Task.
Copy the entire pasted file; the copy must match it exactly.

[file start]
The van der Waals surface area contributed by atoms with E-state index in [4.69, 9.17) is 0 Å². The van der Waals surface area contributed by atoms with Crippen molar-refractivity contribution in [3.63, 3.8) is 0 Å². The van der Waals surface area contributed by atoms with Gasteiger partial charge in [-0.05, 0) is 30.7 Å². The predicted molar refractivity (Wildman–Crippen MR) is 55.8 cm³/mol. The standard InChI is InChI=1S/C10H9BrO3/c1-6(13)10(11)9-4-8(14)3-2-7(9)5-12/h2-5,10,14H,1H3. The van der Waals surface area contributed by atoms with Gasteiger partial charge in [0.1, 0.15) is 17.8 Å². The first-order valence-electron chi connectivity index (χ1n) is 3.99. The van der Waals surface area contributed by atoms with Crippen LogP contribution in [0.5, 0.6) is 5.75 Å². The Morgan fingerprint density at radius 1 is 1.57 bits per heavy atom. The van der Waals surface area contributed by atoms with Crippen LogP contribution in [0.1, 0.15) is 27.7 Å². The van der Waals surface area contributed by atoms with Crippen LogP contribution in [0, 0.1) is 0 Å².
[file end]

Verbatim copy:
The van der Waals surface area contributed by atoms with E-state index in [4.69, 9.17) is 0 Å². The van der Waals surface area contributed by atoms with Crippen molar-refractivity contribution in [3.63, 3.8) is 0 Å². The van der Waals surface area contributed by atoms with Gasteiger partial charge in [-0.05, 0) is 30.7 Å². The predicted molar refractivity (Wildman–Crippen MR) is 55.8 cm³/mol. The standard InChI is InChI=1S/C10H9BrO3/c1-6(13)10(11)9-4-8(14)3-2-7(9)5-12/h2-5,10,14H,1H3. The van der Waals surface area contributed by atoms with Gasteiger partial charge in [0.1, 0.15) is 17.8 Å². The first-order valence-electron chi connectivity index (χ1n) is 3.99. The van der Waals surface area contributed by atoms with Crippen LogP contribution in [0.5, 0.6) is 5.75 Å². The Morgan fingerprint density at radius 1 is 1.57 bits per heavy atom. The van der Waals surface area contributed by atoms with Crippen LogP contribution in [0.1, 0.15) is 27.7 Å². The van der Waals surface area contributed by atoms with Crippen LogP contribution in [0, 0.1) is 0 Å².